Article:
For most individuals, insect stings cause immediate local reactions at the sting site and produce a temporary discomfort of redness, pain, itching, and swelling lasting only a few hours. A large local reaction may be more painful with itching and swelling at the sting site and in surrounding areas that may last for a few days. For these latter two reactions, local skin care and occasional oral antihistamines, corticosteroids and perhaps antibiotics may be required for relief. These reactions, however, do not necessitate venom skin testing and/or desensitization injections with venom extracts.
In a small number of people, a severe allergic reaction involving the entire body, remote from the sting site, can occur very rapidly. In children less than 16, a generalized hive reaction confined to the skin does not necessarily require skin testing or desensitization injections. However, in individuals 16 and older, this same reaction DOES require venom skin testing evaluation.

A very severe reaction called anaphylaxis may occur causing symptoms of dizziness, weakness, stomach pains, diarrhea, wheezing, difficulty breathing and hives. Because blood pressure may quickly fall during these reactions, immediate medical attention is required. Since this type of reaction is potentially fatal and effective injection therapy is available, all individuals with a history of insect sting anaphylaxis must undergo insect venom testing.

AVOIDANCE INSTRUCTIONS

Individuals allergic to stinging insects should avoid exposure to such insects. A few simple precautions can decrease one’s chance of being stung. The following list of avoidance maneuvers should be reviewed each spring season.
 

  1. When a stinging insect approaches it is best to try to stay still. Never slap or brush off an insect. These insects will not sting unless frightened or antagonized.
  2. Avoid wearing scents (perfumes, hair sprays, fragranced cosmetics and suntan lotion) which often attract insects. Eating or cooking outdoors, open garbage cans and/or fallen fruits or foods rotting on the ground can attract hymenoptera insects. Highly sensitive individuals should not eat outdoors when possible. never drink out of an open can or bottle without first inspecting for the presence of a stinging insect. Keeping food covered outdoors until eating, cleaning around garbage areas, burning insect repellant candles and spraying the patio and garbage cans with a wasp and hornet insecticide will help keep these insects away.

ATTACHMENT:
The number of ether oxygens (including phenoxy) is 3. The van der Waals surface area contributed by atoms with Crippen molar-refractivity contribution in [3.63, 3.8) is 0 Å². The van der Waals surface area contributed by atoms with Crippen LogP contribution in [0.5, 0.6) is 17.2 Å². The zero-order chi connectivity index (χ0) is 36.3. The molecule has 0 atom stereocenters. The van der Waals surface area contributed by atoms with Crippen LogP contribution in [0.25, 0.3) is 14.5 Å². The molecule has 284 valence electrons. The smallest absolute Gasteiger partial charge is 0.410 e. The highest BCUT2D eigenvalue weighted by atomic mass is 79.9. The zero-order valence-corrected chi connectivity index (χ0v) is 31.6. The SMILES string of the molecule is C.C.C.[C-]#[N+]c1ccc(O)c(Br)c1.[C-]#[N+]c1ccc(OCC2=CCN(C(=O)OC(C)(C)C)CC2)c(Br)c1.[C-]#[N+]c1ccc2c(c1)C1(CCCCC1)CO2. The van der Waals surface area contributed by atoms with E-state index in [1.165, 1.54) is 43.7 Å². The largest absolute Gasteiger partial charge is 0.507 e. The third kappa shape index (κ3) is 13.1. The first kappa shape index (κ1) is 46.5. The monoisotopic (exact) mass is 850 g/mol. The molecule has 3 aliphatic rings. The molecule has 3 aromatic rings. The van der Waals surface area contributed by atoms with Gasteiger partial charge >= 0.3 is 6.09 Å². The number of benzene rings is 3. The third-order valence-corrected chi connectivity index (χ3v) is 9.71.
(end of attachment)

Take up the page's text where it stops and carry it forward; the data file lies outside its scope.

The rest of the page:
3. Clothing – Wear shoes outdoors at all times; closed shoes are preferable to sandals. Loose fitting clothing may trap insects and should be avoided. Bright colored, flowery clothing seems to attract insects more than white, green, tan, or khaki. Shiny jewelry will also draw insects to people.
  4. Gardening should be done cautiously. Stay away from scented flowers which may attract insects. Accidentally disturbing a wasp hive in a tree or house eave or mowing over a yellow jacket hive can provoke these insects. Vines which may conceal hives should be removed from the house. Removal of a hive should be done by an exterminator or someone known not to be allergic to insect venom. The home and garden should be periodically inspected for new hives. For example wasps typically build open-comb hive under leaves, in shrubs, or in wood planters. Yellow jacket hives are usually located in underground burrows, between cracks of rock walls or between walls of framed buildings. Hornets build gray football-shaped hives usually in shrubs or trees. Honeybees are found in commercial hives but may be found in hollow tree limbs or between the outside walls of buildings.